What's the deal with the abbreviation "b/w" on an old 45 record to indicate the B side? I was told a long time ago that it stood for beside/with, but I've also seen it as "c/w"--contained/with? Can you shed any light on this burning issue?
Worth, via the Internet
B/w stands for "backed with," and I’m told c/w stands for "combined with," "coupled with," or some similar wording. Who would have guessed, eh? But at least now I have an excuse to tell a few stories about life before CDs, back when record companies issued "singles" on small black plastic disks known as "45s," the speed (in revolutions per minute) at which the disk was to be played on a "typewriter." Sorry, on a "phonograph"–with all the newly obsolete technology we’ve got these days, it’s easy to get mixed up.
The term single actually is a misnomer–couple is more like it, since a 45 has two sides. The side the record company felt had the most commercial potential was referred to as the A side, and the flip side was the B side. In the trade press, and on the picture sleeve in which the single was often packaged, the A side was listed as being "b/w" (or occasionally "c/w") the B side, as in this 1958 Billboard ad: "Thanks DJs for All Those Spins / Connie Francis / Current Best Seller / ‘Who’s Sorry Now’ c/w ‘You Were Only Fooling.’"
A few musical geniuses were incapable of writing a second-rate song, and both sides of their singles became hits. For example, the Beatles made the top ten with both sides of "I Want to Hold Your Hand"/"I Saw Her Standing There," "We Can Work It Out"/"Day Tripper," and "Penny Lane"/"Strawberry Fields Forever." Likewise, Aretha Franklin had top-ten hits with both sides of "The House That Jack Built"/"I Say a Little Prayer," the Coasters did the same with "Young Blood"/"Searchin’," and the Everly Brothers managed it with "Bird Dog"/"Devoted to You." The champ, however, is Elvis Presley, who had the only single in the history of rock ‘n’ roll with two number-one sides–"Don’t Be Cruel" and (time’s up!) "Hound Dog." So it’s probably best we refer to these not as A and B sides, but rather A and A prime.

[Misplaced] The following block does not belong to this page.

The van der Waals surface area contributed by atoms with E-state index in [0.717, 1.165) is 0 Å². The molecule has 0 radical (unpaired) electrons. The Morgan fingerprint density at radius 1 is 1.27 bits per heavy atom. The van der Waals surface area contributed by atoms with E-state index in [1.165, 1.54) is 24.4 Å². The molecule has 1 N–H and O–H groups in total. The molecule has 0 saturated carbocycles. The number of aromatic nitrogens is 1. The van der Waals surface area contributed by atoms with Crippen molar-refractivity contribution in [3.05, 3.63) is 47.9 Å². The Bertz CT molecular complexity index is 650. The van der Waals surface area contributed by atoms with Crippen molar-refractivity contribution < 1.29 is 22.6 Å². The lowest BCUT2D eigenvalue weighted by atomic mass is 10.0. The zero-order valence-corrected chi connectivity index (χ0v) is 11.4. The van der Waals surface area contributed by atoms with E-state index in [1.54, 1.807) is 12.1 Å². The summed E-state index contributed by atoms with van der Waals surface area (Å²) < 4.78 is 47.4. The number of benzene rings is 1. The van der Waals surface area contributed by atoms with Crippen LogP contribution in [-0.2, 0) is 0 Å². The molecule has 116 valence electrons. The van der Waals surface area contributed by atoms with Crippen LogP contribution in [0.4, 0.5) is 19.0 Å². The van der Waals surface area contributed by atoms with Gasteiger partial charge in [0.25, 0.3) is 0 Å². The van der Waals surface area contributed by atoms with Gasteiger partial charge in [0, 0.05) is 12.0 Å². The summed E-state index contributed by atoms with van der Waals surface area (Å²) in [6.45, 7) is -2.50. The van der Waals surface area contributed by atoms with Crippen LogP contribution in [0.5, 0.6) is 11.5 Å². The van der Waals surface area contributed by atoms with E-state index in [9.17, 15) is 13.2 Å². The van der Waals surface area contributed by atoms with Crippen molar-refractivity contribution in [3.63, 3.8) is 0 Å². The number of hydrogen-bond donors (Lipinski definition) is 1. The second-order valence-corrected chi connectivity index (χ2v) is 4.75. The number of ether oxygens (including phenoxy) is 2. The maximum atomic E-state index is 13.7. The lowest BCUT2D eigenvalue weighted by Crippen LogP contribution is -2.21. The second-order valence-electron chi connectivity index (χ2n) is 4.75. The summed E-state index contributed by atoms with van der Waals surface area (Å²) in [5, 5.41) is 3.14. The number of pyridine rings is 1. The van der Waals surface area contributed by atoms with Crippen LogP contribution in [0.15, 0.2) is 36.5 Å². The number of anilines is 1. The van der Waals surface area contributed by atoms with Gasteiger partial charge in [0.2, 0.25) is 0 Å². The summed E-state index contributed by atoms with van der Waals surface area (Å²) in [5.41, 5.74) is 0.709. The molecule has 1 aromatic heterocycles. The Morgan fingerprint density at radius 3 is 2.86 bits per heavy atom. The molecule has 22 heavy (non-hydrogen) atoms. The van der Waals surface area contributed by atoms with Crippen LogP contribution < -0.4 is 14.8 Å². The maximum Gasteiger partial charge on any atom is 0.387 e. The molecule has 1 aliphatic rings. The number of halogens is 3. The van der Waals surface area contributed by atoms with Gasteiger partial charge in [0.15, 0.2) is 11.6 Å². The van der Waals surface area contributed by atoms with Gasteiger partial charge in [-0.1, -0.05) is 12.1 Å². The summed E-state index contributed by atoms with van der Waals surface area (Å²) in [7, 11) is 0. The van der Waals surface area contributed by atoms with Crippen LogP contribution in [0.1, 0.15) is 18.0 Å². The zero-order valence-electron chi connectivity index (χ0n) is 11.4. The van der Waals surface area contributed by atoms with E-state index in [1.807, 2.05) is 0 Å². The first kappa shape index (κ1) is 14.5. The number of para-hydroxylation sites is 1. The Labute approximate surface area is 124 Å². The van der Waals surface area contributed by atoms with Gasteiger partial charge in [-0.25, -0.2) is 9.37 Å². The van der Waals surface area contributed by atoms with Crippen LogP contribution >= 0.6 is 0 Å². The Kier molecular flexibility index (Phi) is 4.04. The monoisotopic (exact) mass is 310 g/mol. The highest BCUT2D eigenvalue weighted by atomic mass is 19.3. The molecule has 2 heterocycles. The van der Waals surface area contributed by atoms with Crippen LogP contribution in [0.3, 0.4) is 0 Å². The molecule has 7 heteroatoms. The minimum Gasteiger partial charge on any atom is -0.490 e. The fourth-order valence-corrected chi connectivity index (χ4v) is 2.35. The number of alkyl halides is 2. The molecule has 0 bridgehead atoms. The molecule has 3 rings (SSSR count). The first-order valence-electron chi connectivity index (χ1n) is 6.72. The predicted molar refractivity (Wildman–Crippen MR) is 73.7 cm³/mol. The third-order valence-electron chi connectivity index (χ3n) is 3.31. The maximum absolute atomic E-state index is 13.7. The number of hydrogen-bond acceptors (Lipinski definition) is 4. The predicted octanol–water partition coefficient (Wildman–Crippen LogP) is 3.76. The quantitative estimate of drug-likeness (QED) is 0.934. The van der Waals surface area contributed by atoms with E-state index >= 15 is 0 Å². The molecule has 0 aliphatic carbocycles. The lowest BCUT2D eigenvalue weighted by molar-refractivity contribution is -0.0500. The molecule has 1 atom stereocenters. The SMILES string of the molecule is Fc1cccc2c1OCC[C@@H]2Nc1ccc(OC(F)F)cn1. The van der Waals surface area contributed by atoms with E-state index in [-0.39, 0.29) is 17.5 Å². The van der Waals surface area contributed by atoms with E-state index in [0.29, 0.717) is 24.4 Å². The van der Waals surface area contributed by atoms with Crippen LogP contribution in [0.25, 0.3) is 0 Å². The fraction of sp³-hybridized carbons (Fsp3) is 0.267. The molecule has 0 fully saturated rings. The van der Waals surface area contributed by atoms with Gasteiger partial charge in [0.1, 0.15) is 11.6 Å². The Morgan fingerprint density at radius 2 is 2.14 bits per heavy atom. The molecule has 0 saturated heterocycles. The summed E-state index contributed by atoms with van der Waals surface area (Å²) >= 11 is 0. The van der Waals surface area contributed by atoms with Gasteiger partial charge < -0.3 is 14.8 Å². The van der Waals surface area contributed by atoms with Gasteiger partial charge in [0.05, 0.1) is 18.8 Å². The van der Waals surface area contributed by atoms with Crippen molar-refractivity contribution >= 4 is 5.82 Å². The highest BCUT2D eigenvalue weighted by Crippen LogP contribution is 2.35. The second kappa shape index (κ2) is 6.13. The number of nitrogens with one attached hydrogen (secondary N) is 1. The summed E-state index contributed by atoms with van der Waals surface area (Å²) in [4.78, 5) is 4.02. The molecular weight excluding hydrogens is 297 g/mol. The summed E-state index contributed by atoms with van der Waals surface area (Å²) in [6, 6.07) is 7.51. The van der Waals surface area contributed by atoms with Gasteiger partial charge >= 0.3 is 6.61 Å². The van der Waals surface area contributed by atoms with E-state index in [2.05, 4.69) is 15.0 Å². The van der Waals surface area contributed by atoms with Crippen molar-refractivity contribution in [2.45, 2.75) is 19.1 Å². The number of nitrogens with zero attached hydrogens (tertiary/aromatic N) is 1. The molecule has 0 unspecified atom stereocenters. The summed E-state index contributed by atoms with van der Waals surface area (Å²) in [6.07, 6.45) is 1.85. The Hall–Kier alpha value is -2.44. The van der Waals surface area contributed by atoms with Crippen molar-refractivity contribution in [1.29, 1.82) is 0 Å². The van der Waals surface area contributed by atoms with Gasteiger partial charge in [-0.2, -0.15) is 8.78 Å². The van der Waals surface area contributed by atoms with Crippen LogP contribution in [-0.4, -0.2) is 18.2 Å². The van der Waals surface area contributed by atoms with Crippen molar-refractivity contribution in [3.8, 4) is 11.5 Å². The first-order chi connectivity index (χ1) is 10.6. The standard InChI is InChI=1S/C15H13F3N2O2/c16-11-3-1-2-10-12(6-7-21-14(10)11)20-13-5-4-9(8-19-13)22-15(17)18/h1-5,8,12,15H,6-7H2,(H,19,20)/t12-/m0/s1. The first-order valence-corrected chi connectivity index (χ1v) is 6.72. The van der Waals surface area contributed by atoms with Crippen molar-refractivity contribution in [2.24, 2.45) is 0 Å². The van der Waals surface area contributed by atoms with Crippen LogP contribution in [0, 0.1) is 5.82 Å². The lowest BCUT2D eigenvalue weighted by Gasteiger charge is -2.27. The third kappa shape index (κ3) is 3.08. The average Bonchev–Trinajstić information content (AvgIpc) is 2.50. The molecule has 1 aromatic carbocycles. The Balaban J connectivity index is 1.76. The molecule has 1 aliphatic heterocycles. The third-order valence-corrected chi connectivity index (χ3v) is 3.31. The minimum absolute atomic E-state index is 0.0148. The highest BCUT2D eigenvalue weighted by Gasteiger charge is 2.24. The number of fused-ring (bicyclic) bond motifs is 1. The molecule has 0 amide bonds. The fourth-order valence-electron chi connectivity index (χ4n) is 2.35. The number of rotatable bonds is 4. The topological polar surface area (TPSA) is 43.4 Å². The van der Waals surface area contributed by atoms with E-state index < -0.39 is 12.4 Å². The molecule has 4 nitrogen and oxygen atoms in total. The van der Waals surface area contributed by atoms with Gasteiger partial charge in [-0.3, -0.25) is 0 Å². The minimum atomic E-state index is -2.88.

Even more interesting are single releases for which the A side sank like a stone while the B side went to the top of the charts. One classic example is "Surfer Joe" b/w "Wipe Out" by the Surfaris. "Wipe Out" was a throwaway song recorded in two takes, but the opening "witch laugh" by Surfaris manager/producer Dale Smallin made the tune unforgettable. "Surfer Joe" peaked at number 62, while "Wipe Out" rose to number 2.
Bob Shannon and John Javna’s book Behind the Hits tells a slightly different tale about "Na Na Hey Hey Kiss Him Goodbye" by Steam. Gary DeCarlo, then working as a solo artist, recorded four songs for Mercury, all of which were deemed potential A sides. But some B sides were needed too, so DeCarlo went back to the studio. He and buddies Dale Frashuer and Paul Leka decided to rework a tune they’d written years earlier called "Kiss Him Goodbye." Figuring it needed a chorus, Leka began noodling at the piano, singing na na na na, na na na na in the time-honored manner of all songsmiths waiting for lyrical inspiration to strike. But no better words were forthcoming, and the trio turned the song over to the record company with the na na‘s intact. To their amazement, Mercury decided to release the tune as an A side on its Fontana label. DeCarlo and friends considered the song an embarrassment and didn’t want their names associated with it, so the nonexistent group Steam was invented to take the blame. DeCarlo’s four original A sides, including the flip side of "Na Na," "It’s the Magic in You Girl," went nowhere. But "Na Na Hey Hey Kiss Him Goodbye" reached number one, sold more than a million copies, and years later became the unofficial theme song of the Chicago White Sox, whose fans sing it whenever an opposing pitcher or team has been dispatched.
In case you’re wondering, vinyl singles are still issued, although in greatly reduced quantities, mainly for the benefit of jukebox operators, record collectors, and indie music fans. It may be a while before they disappear completely. For all today’s digital technology, the recording industry has yet to come up with a single-song format to equal the 45.
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